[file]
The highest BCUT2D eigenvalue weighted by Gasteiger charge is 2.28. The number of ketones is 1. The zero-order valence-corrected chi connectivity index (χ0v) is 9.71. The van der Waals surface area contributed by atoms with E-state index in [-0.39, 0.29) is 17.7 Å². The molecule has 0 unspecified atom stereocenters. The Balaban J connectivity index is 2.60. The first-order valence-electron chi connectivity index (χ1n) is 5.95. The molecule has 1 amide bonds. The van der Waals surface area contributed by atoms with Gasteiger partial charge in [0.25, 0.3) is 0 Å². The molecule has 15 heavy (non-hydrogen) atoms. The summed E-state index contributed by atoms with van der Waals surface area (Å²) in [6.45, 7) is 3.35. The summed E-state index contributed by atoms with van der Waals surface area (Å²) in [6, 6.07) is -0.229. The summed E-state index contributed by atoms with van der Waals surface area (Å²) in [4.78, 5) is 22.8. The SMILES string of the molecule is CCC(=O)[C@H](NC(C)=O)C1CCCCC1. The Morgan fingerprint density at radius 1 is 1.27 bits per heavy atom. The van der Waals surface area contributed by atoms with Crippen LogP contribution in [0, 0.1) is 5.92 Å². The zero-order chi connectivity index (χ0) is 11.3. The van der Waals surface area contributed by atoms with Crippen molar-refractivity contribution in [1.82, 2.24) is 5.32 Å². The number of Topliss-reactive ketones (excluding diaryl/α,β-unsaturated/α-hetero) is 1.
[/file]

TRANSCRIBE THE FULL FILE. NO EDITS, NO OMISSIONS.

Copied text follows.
The highest BCUT2D eigenvalue weighted by Gasteiger charge is 2.28. The number of ketones is 1. The zero-order valence-corrected chi connectivity index (χ0v) is 9.71. The van der Waals surface area contributed by atoms with E-state index in [-0.39, 0.29) is 17.7 Å². The molecule has 0 unspecified atom stereocenters. The Balaban J connectivity index is 2.60. The first-order valence-electron chi connectivity index (χ1n) is 5.95. The molecule has 1 amide bonds. The van der Waals surface area contributed by atoms with Gasteiger partial charge in [0.25, 0.3) is 0 Å². The molecule has 15 heavy (non-hydrogen) atoms. The summed E-state index contributed by atoms with van der Waals surface area (Å²) in [6.45, 7) is 3.35. The summed E-state index contributed by atoms with van der Waals surface area (Å²) in [6, 6.07) is -0.229. The summed E-state index contributed by atoms with van der Waals surface area (Å²) in [4.78, 5) is 22.8. The SMILES string of the molecule is CCC(=O)[C@H](NC(C)=O)C1CCCCC1. The Morgan fingerprint density at radius 1 is 1.27 bits per heavy atom. The van der Waals surface area contributed by atoms with Crippen LogP contribution in [0, 0.1) is 5.92 Å². The zero-order chi connectivity index (χ0) is 11.3. The van der Waals surface area contributed by atoms with Crippen molar-refractivity contribution in [1.82, 2.24) is 5.32 Å². The number of Topliss-reactive ketones (excluding diaryl/α,β-unsaturated/α-hetero) is 1.